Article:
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Writing Windows performance counters

Hello group,

I'm trying to write code to test an application we're developing. This
application needs to store its own performance data in the registry, and
we'd like to be storing quite a large amount of performance data and
updating it fairly quickly. Not surprisingly, we keep coming up with more
and more performance data we'd like to be writing to the registry.

My job is to come up with a test harness to establish the following:
- create X new Windows performance counters and update each of them every
Y milliseconds with some (random) value

I then need to try this for various values of X and Y, and note how the
performance of the overall application/system drops off as we increase X
and Y. We'll then draw a line in the sand and say "X and Y must be less
than these values", and go forward from there.

Could someone point me towards some sample code that creates performance
counters and updates them? I suspect it's possible using perfmondata.dll
that comes with win32all, but can't begin to guess how to get started.

Thanks in advance

Dave M.
Jul 18 '05 #1
2 4550
If you've installed Mark's win32all packages, look in your win32/lib
directory for win32pdhutil and win32pdhquery, as well as
win32/scripts/killProcName.py .

HTH,
Mike

David Mitchell wrote:
....
Could someone point me towards some sample code that creates performance
counters and updates them? I suspect it's possible using perfmondata.dll
that comes with win32all, but can't begin to guess how to get started.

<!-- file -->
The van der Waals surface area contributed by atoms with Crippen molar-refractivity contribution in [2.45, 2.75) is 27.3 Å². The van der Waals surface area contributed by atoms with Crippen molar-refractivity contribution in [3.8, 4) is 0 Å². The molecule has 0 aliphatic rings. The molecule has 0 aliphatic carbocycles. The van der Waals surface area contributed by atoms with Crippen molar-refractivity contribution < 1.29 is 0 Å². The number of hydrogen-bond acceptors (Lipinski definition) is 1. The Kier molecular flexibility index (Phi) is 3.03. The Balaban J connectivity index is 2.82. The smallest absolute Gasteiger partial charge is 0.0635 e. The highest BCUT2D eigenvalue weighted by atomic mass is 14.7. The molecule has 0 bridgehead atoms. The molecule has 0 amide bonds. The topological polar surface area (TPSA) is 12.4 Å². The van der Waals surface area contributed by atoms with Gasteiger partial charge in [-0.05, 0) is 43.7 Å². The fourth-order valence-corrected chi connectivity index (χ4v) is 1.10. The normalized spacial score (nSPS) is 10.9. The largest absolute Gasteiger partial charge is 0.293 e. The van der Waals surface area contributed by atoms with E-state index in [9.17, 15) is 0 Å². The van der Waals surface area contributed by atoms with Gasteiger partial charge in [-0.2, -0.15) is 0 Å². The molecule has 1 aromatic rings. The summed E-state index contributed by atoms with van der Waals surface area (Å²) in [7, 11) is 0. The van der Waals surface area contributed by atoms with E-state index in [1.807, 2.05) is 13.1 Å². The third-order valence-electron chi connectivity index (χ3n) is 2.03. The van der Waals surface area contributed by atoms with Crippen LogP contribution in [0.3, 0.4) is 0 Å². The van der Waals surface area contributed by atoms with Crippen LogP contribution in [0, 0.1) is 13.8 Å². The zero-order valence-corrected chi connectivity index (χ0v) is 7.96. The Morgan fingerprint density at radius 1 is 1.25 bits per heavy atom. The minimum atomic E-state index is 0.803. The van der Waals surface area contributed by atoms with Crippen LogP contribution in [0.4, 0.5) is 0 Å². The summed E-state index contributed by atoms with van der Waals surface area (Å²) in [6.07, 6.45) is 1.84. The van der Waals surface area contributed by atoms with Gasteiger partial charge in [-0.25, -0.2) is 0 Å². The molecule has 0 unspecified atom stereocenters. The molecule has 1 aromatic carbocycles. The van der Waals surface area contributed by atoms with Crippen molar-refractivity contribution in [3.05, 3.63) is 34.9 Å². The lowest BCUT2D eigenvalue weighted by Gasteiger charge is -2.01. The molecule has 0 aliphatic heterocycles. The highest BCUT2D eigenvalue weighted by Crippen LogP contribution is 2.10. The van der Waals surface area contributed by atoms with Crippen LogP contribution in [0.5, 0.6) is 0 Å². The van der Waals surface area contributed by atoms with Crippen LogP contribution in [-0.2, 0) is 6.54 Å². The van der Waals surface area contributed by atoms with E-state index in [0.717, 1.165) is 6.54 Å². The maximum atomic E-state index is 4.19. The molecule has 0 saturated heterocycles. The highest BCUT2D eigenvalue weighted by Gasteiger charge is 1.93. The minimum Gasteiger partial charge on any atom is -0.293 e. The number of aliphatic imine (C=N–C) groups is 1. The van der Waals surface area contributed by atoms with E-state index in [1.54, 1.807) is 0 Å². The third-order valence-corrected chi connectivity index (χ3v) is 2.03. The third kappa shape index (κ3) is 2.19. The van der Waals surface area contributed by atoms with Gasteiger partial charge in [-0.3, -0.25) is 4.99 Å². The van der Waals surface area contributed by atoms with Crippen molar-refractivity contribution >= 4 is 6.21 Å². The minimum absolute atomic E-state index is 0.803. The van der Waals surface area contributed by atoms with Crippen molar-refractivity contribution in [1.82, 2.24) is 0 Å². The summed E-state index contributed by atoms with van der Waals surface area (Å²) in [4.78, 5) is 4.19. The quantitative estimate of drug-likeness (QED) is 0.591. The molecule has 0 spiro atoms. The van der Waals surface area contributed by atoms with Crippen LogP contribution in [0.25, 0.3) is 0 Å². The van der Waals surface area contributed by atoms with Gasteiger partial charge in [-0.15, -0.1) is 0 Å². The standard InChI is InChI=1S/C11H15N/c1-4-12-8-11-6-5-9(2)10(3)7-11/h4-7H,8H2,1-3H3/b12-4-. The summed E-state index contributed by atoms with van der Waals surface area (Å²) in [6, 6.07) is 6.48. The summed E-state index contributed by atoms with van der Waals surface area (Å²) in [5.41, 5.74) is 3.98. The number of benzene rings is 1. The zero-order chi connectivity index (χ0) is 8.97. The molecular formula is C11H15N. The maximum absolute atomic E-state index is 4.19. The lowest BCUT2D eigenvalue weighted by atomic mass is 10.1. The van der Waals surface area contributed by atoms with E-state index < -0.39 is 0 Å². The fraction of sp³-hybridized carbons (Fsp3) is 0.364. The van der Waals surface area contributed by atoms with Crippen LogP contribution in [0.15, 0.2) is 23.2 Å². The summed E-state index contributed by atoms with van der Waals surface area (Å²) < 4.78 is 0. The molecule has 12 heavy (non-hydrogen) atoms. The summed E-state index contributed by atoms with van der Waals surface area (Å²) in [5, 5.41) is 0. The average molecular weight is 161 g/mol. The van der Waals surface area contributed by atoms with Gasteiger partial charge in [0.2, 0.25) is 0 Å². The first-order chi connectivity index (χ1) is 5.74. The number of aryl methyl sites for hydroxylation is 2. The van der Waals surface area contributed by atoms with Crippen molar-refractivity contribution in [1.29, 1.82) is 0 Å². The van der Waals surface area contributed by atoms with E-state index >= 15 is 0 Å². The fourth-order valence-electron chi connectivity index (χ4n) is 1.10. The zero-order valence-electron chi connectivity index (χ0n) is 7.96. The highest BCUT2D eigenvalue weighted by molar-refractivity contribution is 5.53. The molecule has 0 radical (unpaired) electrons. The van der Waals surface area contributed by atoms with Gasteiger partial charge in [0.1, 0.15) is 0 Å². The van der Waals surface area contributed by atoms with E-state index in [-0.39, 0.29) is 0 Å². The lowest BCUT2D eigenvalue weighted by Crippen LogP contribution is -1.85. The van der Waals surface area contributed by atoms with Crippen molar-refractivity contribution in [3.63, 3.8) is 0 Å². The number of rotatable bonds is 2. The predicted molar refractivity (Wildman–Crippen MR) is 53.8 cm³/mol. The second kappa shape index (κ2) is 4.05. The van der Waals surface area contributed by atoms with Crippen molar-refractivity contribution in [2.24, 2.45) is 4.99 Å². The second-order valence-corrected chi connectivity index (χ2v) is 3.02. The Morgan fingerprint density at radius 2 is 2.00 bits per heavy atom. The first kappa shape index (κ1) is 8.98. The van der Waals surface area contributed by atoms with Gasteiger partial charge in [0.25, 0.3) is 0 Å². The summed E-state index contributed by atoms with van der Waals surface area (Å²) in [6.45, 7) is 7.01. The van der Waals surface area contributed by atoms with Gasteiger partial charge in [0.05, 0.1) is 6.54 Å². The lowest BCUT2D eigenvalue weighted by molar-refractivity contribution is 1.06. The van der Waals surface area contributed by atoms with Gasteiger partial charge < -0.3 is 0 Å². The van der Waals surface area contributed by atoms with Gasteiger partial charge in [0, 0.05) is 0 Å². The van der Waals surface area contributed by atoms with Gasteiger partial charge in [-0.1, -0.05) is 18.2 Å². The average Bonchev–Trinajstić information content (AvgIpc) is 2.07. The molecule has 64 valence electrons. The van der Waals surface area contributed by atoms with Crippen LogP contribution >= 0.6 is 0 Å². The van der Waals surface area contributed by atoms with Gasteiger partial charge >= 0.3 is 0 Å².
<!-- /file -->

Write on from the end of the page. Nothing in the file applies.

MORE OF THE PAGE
....
_______________________________________
Mike C. Fletcher
Designer, VR Plumber, Coder
http://members.rogers.com/mcfletch/

Jul 18 '05 #2
David Mitchell wrote:
Could someone point me towards some sample code that creates performance
counters and updates them? I suspect it's possible using perfmondata.dll
that comes with win32all, but can't begin to guess how to get started.


I thought there was sample code in win32all, but it looks like it never
got created - but 1/2 of it is there.

The win32\demos\service\install directory has a .h and a .ini file that
are used by Windows itself when installing the perfmon data.

Somewhere, your runtime code should implement code similar to:

counters = [] # Empty list to fill with counters.

# Counter of document opens.
# Magic numbers (2, 4, 6) must match header and ini file used
# at install - could lookup ini, but then I'd need it at runtime
counterSomething=perfmon.CounterDefinition(2)
counterSomething.DefaultScale = 1
counters.append(counterSomething)

counterSomethingElse=perfmon.CounterDefinition(4)
counterSomethingElse.DefaultScale = 1
counters.append(counterDocSave)

perfObjectType = perfmon.ObjectType(counters)

# end of sample

The magic numbers must match the .h and .ini (which is a requirement of
Windows, not us!) Once the above code has been run, 'counterSomething'
and 'counterSomethingElse' can have their 'Increment' method called, to
increment the counter.

Note that I don't try and hide the win32 gory details here, so you
really must read the MS documentation on this complicated mechanism.

Let me know if you would like any help. A very useful thing to do would
be to create a sub-class of the existing demo service, with the subclass
doing nothing other than providing the perfmon data. This was always my
intent. If you have trouble getting it going, providing the above as
sample code to demonstrate your problem would get a good response ;)

Mark.

Jul 18 '05 #3

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